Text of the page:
Hazing News

Remembering Decatur High School Hazing Issue: Star-Telegram fumbles the football on hazing coverage

Once again, we have a newspaper ignoring the news story when it covers football players flouting state law. Hazing is against the law in Texas. You can’t have one standard for high school players in your coverage…and another for pro athletes.

See your own paper’s news articles on Decatur High School hazing in 2000, for example.

Why not assign a non sports reporter to the beat, editor? Just a suggestion. This one probably thought twice about writing a story that would upset those offensive (good word) lineman her or his article protects and perhaps encourages (even worse).

Star-Telegram Editor: How about an opinion piece on why pro football still tolerates hazing when high school hazing has led to so many misdemeanors and a couple felonies 2008-2009?

Or at least an explanation to your readers.

Cowboys welcome officials, rookies don new ‘dos
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Rookie offensive lineman Travis Bright shows off his new haircut, the end result of some rookie hazing, at Cowboys training camp on Thursday.
Tracey Myers

Sometimes, training camp has its quieter days. And today certainly could’ve qualified as one of them.

The officials were in for today’s session, as the Cowboys did some short-field work at the Alamodome. Players will meet with officials later tonight to talk about rule changes, coach Wade Phillips said at his afternoon press conference, but it was an otherwise quieter day for the Cowboys.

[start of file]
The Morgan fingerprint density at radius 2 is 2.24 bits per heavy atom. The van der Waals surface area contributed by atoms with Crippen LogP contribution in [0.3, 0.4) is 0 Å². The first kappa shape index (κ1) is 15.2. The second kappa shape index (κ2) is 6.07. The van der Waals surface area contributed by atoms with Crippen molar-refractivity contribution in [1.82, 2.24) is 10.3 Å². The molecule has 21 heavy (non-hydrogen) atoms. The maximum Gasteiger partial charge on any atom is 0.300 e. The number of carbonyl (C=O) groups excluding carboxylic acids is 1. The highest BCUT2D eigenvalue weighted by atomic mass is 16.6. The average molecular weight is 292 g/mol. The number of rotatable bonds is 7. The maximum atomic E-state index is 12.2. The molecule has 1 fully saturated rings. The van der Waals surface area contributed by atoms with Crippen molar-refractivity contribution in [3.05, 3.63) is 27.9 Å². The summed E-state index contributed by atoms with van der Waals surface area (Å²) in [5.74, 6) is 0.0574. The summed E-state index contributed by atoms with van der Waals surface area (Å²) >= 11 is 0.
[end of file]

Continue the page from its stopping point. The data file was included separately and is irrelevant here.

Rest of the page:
“We did some goal line, some short yardage; it was a little bit physical but it wasn’t live,” Phillips said. “We’re putting in some new things defensively and offensively, short yardage and goal line.”

Phillips wants the Cowboys as prepared as possible for next week’s preseason opener at Oakland.

“We’re trying to put in almost everything we have before the first game and then work from there,” he said. “We still have a few things to go.”

While the Cowboys were putting schemes into their on-the-field repertoire, young offensive linemen were showing how much hair they lost the night before. Yep, some of the rookies were hazed on Wednesday night at the hands (and clippers) of the veteran offensive linemen. The results were amusing to the non-hazed Cowboys, as well as to some of the “victims.”

“They were there scheming, saying they wanted to do this, this and that, and at the end it’s their little Picasso,” Travis Bright said of the culprits. “(The head) is a little bit cooler now, so what the heck. I’m married, so I don’t have to worry about girls.”

By Hank Nuwer

Journalist Hank Nuwer is the Alaska author of Hazing: Destroying Young Lives; Broken Pledges: The Deadly Rite of Hazing, High School Hazing, Wrongs of Passage and The Hazing Reader. He has written articles or columns on hazing for the Sunday Times of India, Toronto Globe & Mail, Harper's Magazine, Orlando Sentinel, The Chronicle of Higher Education and the New York Times Sunday Magazine. His current book is Hazing: Destroying Young Lives from Indiana University Press. He is married to Malgorzata Wroblewska Nuwer of Warsaw, Poland and Fairbanks, Alaska. Nuwer is a former columnist for the Greenville (Ohio)Early Bird and former managing editor of the Fairbanks Daily News-Miner in Alaska.
Nuwer was named the Ohio Society of Professional Journalists columnist of the year in 2021 for his “After Darke” column in the Early Bird. He also won third place for the column in 2022 from the Indiana chapter of the Society of Professional Journalists. He and his wife Gosia, recently of Union City, Ind., have owned 20 acres in Alaska for many years. “The move is a sort-of coming home for us,” said Nuwer. As a journalist, he’s written about the Alaskan Iditarod sled-dog race and other Alaska topics. Read his musings in his blog at Real Alaska Daily-- and in his weekly column "Far from Randolph" in the Winchester Star-Gazette of Randolph County, Indiana.

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